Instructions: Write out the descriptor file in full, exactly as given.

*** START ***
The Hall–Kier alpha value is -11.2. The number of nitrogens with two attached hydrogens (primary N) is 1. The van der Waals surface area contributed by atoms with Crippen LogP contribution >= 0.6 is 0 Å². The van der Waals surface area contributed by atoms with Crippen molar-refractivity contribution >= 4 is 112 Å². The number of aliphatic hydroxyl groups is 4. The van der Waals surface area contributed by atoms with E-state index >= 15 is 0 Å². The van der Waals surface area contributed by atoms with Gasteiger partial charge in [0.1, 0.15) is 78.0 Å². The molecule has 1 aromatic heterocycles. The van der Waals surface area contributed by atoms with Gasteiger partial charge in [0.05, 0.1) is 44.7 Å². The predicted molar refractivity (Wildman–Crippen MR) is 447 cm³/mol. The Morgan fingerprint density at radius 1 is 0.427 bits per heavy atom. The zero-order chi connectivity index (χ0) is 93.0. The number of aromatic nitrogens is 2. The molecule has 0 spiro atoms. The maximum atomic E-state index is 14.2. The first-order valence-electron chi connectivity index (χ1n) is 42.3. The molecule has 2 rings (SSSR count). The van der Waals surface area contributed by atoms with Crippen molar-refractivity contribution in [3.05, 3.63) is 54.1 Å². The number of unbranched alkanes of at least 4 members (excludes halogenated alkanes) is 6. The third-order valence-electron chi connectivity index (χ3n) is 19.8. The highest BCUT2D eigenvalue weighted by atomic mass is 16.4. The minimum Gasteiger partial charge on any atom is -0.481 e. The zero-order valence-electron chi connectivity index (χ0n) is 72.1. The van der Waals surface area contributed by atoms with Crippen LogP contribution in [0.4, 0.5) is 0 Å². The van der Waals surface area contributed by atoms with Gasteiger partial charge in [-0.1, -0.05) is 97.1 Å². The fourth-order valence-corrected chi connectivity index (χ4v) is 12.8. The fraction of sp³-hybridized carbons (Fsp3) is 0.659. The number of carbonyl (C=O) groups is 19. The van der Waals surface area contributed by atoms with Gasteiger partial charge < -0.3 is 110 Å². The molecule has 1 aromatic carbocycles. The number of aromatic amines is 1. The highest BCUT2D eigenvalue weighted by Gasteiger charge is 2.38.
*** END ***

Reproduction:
The Hall–Kier alpha value is -11.2. The number of nitrogens with two attached hydrogens (primary N) is 1. The van der Waals surface area contributed by atoms with Crippen LogP contribution >= 0.6 is 0 Å². The van der Waals surface area contributed by atoms with Crippen molar-refractivity contribution >= 4 is 112 Å². The number of aliphatic hydroxyl groups is 4. The van der Waals surface area contributed by atoms with E-state index >= 15 is 0 Å². The van der Waals surface area contributed by atoms with Gasteiger partial charge in [0.1, 0.15) is 78.0 Å². The molecule has 1 aromatic heterocycles. The van der Waals surface area contributed by atoms with Gasteiger partial charge in [0.05, 0.1) is 44.7 Å². The predicted molar refractivity (Wildman–Crippen MR) is 447 cm³/mol. The Morgan fingerprint density at radius 1 is 0.427 bits per heavy atom. The zero-order chi connectivity index (χ0) is 93.0. The number of aromatic nitrogens is 2. The molecule has 0 spiro atoms. The maximum atomic E-state index is 14.2. The first-order valence-electron chi connectivity index (χ1n) is 42.3. The molecule has 2 rings (SSSR count). The van der Waals surface area contributed by atoms with Crippen molar-refractivity contribution in [3.05, 3.63) is 54.1 Å². The number of unbranched alkanes of at least 4 members (excludes halogenated alkanes) is 6. The third-order valence-electron chi connectivity index (χ3n) is 19.8. The highest BCUT2D eigenvalue weighted by atomic mass is 16.4. The minimum Gasteiger partial charge on any atom is -0.481 e. The zero-order valence-electron chi connectivity index (χ0n) is 72.1. The van der Waals surface area contributed by atoms with Crippen LogP contribution in [0.4, 0.5) is 0 Å². The van der Waals surface area contributed by atoms with Gasteiger partial charge in [-0.1, -0.05) is 97.1 Å². The fourth-order valence-corrected chi connectivity index (χ4v) is 12.8. The fraction of sp³-hybridized carbons (Fsp3) is 0.659. The number of carbonyl (C=O) groups is 19. The van der Waals surface area contributed by atoms with Gasteiger partial charge < -0.3 is 110 Å². The molecule has 1 aromatic carbocycles. The number of aromatic amines is 1. The highest BCUT2D eigenvalue weighted by Gasteiger charge is 2.38.